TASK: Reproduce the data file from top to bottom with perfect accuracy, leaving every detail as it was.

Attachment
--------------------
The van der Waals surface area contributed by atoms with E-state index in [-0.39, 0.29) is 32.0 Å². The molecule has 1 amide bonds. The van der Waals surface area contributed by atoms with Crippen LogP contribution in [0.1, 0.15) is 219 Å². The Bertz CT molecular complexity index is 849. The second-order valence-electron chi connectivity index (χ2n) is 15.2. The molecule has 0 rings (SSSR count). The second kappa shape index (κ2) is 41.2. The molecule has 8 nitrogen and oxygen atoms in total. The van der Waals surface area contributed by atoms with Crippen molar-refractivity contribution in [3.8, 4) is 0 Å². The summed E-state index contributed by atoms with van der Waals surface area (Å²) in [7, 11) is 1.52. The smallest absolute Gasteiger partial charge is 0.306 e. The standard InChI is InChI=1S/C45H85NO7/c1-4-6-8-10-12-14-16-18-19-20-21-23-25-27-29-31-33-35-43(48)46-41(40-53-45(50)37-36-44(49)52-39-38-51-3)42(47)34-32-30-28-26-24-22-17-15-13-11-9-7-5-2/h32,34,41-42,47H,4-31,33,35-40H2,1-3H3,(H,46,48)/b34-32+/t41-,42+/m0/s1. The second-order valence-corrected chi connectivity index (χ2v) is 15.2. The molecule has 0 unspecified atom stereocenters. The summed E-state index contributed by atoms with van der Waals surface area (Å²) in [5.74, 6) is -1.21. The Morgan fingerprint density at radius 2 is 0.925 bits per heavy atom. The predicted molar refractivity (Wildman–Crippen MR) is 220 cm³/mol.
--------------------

The van der Waals surface area contributed by atoms with E-state index in [-0.39, 0.29) is 32.0 Å². The molecule has 1 amide bonds. The van der Waals surface area contributed by atoms with Crippen LogP contribution in [0.1, 0.15) is 219 Å². The Bertz CT molecular complexity index is 849. The second-order valence-electron chi connectivity index (χ2n) is 15.2. The molecule has 0 rings (SSSR count). The second kappa shape index (κ2) is 41.2. The molecule has 8 nitrogen and oxygen atoms in total. The van der Waals surface area contributed by atoms with Crippen molar-refractivity contribution in [3.8, 4) is 0 Å². The summed E-state index contributed by atoms with van der Waals surface area (Å²) in [7, 11) is 1.52. The smallest absolute Gasteiger partial charge is 0.306 e. The standard InChI is InChI=1S/C45H85NO7/c1-4-6-8-10-12-14-16-18-19-20-21-23-25-27-29-31-33-35-43(48)46-41(40-53-45(50)37-36-44(49)52-39-38-51-3)42(47)34-32-30-28-26-24-22-17-15-13-11-9-7-5-2/h32,34,41-42,47H,4-31,33,35-40H2,1-3H3,(H,46,48)/b34-32+/t41-,42+/m0/s1. The second-order valence-corrected chi connectivity index (χ2v) is 15.2. The molecule has 0 unspecified atom stereocenters. The summed E-state index contributed by atoms with van der Waals surface area (Å²) in [5.74, 6) is -1.21. The Morgan fingerprint density at radius 2 is 0.925 bits per heavy atom. The predicted molar refractivity (Wildman–Crippen MR) is 220 cm³/mol.